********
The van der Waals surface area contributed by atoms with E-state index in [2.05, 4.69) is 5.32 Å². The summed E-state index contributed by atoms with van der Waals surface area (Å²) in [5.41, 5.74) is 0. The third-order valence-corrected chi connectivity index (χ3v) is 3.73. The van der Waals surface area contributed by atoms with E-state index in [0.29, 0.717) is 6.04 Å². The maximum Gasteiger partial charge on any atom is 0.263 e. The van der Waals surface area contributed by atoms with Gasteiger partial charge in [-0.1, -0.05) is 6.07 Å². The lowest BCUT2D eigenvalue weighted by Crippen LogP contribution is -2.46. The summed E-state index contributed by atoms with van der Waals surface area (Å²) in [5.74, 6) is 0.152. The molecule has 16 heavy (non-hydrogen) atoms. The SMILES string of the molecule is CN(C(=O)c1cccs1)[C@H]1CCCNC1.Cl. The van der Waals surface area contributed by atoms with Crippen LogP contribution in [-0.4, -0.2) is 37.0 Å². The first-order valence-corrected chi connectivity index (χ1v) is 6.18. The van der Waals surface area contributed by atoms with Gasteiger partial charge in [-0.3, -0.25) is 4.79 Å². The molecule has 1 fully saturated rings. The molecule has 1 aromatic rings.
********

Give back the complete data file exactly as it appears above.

The van der Waals surface area contributed by atoms with E-state index in [2.05, 4.69) is 5.32 Å². The summed E-state index contributed by atoms with van der Waals surface area (Å²) in [5.41, 5.74) is 0. The third-order valence-corrected chi connectivity index (χ3v) is 3.73. The van der Waals surface area contributed by atoms with E-state index in [0.29, 0.717) is 6.04 Å². The maximum Gasteiger partial charge on any atom is 0.263 e. The van der Waals surface area contributed by atoms with Gasteiger partial charge in [-0.1, -0.05) is 6.07 Å². The lowest BCUT2D eigenvalue weighted by Crippen LogP contribution is -2.46. The summed E-state index contributed by atoms with van der Waals surface area (Å²) in [5.74, 6) is 0.152. The molecule has 16 heavy (non-hydrogen) atoms. The SMILES string of the molecule is CN(C(=O)c1cccs1)[C@H]1CCCNC1.Cl. The van der Waals surface area contributed by atoms with Crippen LogP contribution in [-0.4, -0.2) is 37.0 Å². The first-order valence-corrected chi connectivity index (χ1v) is 6.18. The van der Waals surface area contributed by atoms with Gasteiger partial charge in [-0.3, -0.25) is 4.79 Å². The molecule has 1 fully saturated rings. The molecule has 1 aromatic rings.